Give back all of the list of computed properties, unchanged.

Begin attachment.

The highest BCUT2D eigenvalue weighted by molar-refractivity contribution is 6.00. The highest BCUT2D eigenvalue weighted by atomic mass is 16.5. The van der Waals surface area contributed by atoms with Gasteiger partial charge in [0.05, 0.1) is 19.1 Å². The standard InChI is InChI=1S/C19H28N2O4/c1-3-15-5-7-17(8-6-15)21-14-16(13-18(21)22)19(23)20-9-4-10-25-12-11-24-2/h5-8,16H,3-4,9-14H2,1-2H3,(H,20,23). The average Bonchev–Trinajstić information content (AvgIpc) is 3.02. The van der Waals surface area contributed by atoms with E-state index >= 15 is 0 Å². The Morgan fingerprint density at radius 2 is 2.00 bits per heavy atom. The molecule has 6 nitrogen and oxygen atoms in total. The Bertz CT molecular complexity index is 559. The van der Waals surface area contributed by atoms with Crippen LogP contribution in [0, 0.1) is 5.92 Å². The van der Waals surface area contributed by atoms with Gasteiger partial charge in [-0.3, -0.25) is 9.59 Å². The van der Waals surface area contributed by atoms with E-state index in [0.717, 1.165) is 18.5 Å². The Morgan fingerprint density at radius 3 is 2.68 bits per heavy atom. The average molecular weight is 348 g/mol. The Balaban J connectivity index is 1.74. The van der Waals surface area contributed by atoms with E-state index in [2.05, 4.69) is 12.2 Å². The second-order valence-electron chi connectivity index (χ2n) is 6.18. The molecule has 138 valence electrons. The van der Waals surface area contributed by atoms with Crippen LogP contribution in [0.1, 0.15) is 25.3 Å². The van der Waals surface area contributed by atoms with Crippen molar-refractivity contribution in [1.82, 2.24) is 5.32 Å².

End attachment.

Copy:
The highest BCUT2D eigenvalue weighted by molar-refractivity contribution is 6.00. The highest BCUT2D eigenvalue weighted by atomic mass is 16.5. The van der Waals surface area contributed by atoms with Gasteiger partial charge in [0.05, 0.1) is 19.1 Å². The standard InChI is InChI=1S/C19H28N2O4/c1-3-15-5-7-17(8-6-15)21-14-16(13-18(21)22)19(23)20-9-4-10-25-12-11-24-2/h5-8,16H,3-4,9-14H2,1-2H3,(H,20,23). The average Bonchev–Trinajstić information content (AvgIpc) is 3.02. The van der Waals surface area contributed by atoms with E-state index >= 15 is 0 Å². The Morgan fingerprint density at radius 2 is 2.00 bits per heavy atom. The molecule has 6 nitrogen and oxygen atoms in total. The Bertz CT molecular complexity index is 559. The van der Waals surface area contributed by atoms with Crippen LogP contribution in [0, 0.1) is 5.92 Å². The van der Waals surface area contributed by atoms with Gasteiger partial charge in [-0.3, -0.25) is 9.59 Å². The van der Waals surface area contributed by atoms with E-state index in [0.717, 1.165) is 18.5 Å². The Morgan fingerprint density at radius 3 is 2.68 bits per heavy atom. The average molecular weight is 348 g/mol. The Balaban J connectivity index is 1.74. The van der Waals surface area contributed by atoms with E-state index in [2.05, 4.69) is 12.2 Å². The second-order valence-electron chi connectivity index (χ2n) is 6.18. The molecule has 138 valence electrons. The van der Waals surface area contributed by atoms with Crippen LogP contribution in [0.1, 0.15) is 25.3 Å². The van der Waals surface area contributed by atoms with Crippen molar-refractivity contribution in [1.82, 2.24) is 5.32 Å².